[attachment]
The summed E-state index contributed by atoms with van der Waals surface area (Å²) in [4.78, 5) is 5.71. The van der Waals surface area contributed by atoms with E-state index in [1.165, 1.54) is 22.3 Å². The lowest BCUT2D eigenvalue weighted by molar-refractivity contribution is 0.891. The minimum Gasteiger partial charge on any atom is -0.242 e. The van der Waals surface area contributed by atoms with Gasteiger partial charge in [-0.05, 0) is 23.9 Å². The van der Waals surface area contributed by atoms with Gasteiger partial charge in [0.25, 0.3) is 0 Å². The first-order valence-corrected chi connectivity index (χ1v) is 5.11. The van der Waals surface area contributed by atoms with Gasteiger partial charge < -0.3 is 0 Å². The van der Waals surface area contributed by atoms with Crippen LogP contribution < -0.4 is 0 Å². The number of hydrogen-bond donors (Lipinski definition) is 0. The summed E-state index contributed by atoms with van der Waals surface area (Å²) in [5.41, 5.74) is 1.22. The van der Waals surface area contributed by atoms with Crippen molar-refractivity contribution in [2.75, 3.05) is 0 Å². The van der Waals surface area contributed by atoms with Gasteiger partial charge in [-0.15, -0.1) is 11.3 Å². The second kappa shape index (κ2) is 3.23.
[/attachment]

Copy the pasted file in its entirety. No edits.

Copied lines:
The summed E-state index contributed by atoms with van der Waals surface area (Å²) in [4.78, 5) is 5.71. The van der Waals surface area contributed by atoms with E-state index in [1.165, 1.54) is 22.3 Å². The lowest BCUT2D eigenvalue weighted by molar-refractivity contribution is 0.891. The minimum Gasteiger partial charge on any atom is -0.242 e. The van der Waals surface area contributed by atoms with Gasteiger partial charge in [-0.05, 0) is 23.9 Å². The van der Waals surface area contributed by atoms with Gasteiger partial charge in [0.25, 0.3) is 0 Å². The first-order valence-corrected chi connectivity index (χ1v) is 5.11. The van der Waals surface area contributed by atoms with Gasteiger partial charge < -0.3 is 0 Å². The van der Waals surface area contributed by atoms with Crippen LogP contribution < -0.4 is 0 Å². The number of hydrogen-bond donors (Lipinski definition) is 0. The summed E-state index contributed by atoms with van der Waals surface area (Å²) in [5.41, 5.74) is 1.22. The van der Waals surface area contributed by atoms with Crippen molar-refractivity contribution in [2.75, 3.05) is 0 Å². The van der Waals surface area contributed by atoms with Gasteiger partial charge in [-0.15, -0.1) is 11.3 Å². The second kappa shape index (κ2) is 3.23.